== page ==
The Slatest

Charlottesville Confederate Statues at the Heart of Deadly White Supremacy Rally Are on Full Display Again

The statue of Confederate Gen. Robert E. Lee covered with a black tarp.
The statue of Confederate Gen. Robert E. Lee is covered with a black tarp as it stands in the center of Emancipation Park on Aug. 23 in Charlottesville, Virginia.
Mark Wilson/Getty Images

The confederate statues at the center of the white supremacist rally that sparked a weekend of violence in Charlottesville, Virginia, and left one woman dead are again standing unobstructed at the town’s Emancipation Park.

The statues of Confederate Gens. Robert E. Lee and Stonewall Jackson were, until Wednesday, hidden under tarps as a symbol of mourning. They had been for the past six months after that violent August weekend when 32-year-old counterprotester Heather Heyer was killed by a white supremacist.

According to the New York Times, a circuit court judge in Virginia ruled Tuesday that the city would have to take the tarps down, as it did not appear to have plans to ever remove them. The judge, who had previously ruled in favor of the city to allow a short period of mourning, wrote that visitors and historians’ inability to view the monuments made for a “lost opportunity [that] cannot be undone.”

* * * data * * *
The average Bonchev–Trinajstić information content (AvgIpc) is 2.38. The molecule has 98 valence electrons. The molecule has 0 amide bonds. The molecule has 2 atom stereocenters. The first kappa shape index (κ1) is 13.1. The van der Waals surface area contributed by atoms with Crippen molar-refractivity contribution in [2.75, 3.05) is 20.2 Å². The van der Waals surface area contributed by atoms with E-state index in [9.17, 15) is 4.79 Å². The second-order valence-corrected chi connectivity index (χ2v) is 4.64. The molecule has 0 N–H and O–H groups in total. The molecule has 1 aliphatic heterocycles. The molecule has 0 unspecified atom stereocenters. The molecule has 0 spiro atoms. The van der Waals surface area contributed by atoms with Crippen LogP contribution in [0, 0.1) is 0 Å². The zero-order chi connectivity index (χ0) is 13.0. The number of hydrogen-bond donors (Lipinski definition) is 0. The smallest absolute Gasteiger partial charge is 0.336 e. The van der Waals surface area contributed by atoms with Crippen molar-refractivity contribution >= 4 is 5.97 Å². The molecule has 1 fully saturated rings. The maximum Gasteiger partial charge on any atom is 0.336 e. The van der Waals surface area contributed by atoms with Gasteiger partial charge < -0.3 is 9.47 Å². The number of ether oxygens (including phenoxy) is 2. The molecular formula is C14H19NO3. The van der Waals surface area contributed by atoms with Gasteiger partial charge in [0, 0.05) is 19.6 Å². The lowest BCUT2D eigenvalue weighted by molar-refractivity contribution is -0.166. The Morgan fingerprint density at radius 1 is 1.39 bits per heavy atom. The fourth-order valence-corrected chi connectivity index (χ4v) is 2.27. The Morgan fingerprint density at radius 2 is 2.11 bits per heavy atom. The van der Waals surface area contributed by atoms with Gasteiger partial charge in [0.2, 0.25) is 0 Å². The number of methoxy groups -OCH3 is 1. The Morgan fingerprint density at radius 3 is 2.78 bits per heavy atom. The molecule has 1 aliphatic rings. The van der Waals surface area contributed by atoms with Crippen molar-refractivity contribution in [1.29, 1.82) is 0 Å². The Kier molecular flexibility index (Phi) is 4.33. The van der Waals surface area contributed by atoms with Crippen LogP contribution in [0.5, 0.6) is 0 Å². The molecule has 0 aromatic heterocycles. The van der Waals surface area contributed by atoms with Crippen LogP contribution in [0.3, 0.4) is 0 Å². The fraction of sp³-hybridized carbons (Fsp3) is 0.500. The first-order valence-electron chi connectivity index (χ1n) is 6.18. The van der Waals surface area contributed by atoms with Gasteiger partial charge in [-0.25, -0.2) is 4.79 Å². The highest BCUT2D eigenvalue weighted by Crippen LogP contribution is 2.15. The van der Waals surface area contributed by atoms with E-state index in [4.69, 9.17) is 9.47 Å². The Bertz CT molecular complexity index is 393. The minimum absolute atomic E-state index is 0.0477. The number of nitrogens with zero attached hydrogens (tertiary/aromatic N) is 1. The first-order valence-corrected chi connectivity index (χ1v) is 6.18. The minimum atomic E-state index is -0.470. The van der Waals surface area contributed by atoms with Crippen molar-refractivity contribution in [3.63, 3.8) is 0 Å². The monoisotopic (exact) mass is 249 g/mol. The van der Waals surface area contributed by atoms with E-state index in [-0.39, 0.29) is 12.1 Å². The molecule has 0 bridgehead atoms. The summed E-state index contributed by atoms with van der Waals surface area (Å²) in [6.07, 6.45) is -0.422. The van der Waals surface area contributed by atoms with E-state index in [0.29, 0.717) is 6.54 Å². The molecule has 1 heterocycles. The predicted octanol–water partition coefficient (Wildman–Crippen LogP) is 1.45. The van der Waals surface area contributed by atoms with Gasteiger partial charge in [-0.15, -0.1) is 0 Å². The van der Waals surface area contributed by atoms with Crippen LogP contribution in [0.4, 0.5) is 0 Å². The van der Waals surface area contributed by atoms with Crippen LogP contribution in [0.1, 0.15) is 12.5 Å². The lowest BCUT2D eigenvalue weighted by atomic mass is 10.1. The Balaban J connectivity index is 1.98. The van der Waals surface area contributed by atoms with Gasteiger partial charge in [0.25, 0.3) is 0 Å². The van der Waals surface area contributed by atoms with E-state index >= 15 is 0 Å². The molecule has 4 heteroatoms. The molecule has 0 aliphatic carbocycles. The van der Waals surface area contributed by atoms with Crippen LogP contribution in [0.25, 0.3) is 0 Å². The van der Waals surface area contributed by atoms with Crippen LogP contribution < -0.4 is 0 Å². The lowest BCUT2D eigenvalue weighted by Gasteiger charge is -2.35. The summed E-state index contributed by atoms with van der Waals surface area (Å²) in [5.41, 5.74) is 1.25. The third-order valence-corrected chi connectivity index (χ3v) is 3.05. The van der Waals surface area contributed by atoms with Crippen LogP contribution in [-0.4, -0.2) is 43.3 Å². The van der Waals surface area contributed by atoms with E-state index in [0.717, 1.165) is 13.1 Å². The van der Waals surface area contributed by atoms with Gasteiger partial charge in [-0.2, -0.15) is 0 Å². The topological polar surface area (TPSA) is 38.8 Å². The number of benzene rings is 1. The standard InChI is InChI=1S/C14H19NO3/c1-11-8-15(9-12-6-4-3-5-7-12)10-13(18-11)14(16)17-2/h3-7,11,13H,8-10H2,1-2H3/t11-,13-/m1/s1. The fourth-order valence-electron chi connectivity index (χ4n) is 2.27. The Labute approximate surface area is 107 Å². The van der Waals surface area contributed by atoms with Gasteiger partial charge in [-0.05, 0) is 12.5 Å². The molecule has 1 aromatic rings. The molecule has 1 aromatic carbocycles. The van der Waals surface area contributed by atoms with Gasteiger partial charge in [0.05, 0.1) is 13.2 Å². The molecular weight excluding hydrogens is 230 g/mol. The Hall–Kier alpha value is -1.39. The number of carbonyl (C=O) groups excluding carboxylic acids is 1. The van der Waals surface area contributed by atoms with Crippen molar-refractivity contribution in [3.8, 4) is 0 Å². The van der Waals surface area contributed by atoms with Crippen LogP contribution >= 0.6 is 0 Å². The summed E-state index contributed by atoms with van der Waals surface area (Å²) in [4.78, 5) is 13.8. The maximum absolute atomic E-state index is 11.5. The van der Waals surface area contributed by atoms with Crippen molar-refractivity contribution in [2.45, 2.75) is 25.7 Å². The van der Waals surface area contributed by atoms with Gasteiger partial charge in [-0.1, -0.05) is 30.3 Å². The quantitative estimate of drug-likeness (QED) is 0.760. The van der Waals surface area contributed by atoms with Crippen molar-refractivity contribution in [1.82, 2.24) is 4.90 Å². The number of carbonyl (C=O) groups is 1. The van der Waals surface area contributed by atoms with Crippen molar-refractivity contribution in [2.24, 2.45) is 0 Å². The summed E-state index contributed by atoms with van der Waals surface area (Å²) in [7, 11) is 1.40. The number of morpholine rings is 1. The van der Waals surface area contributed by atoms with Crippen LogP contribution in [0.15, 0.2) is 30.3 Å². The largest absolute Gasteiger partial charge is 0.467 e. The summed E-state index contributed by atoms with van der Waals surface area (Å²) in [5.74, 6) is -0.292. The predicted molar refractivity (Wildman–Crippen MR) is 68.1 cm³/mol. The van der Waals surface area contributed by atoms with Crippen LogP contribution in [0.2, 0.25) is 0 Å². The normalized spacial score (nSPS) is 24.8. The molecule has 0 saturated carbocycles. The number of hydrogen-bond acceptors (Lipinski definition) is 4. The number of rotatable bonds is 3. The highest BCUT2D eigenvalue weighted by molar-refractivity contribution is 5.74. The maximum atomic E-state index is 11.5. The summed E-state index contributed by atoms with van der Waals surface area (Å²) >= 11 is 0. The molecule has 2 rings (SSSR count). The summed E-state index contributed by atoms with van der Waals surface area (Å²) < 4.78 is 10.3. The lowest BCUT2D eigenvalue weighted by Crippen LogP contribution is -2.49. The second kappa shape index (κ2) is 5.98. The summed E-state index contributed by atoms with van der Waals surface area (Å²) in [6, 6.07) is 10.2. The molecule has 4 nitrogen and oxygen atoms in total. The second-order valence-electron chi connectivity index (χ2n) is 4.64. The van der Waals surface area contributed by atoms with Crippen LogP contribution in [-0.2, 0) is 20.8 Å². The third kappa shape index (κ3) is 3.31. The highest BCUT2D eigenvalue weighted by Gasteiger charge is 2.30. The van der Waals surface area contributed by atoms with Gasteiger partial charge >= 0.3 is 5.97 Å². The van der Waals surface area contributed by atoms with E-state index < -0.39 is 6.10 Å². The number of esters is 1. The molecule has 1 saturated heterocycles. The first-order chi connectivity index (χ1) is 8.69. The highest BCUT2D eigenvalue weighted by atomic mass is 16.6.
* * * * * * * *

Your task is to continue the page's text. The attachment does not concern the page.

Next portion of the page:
“The harm to defendants from removing the tarps and not being able to shield them until the matter goes to trial is outweighed by the harm to plaintiffs and the general public in not being able to view or enjoy them,” the judge wrote, per the Times.

The city has argued it meant only to keep the covers up for one year, until the anniversary of Heyer’s death, according to the Washington Post. The judge wrote that that argument was made “after-the-fact.”

The city had attempted to remove the Robert E. Lee statue last year. That effort, the white supremacists said later, was the focus of their rally on Aug. 12.

But even before the rally, the city was sued by groups such as the Sons of Confederate Veterans over the attempt to remove the statues. According to the Times, a 1904 state law bans city officials from removing or altering public war memorials. At the heart of the lawsuit still working its way through the courts is the question of whether these monuments glorifying Confederate generals can be considered public war memorials.

The final ruling on the statues is expected later this year.

Molly Olmstead is a Slate assistant social media editor.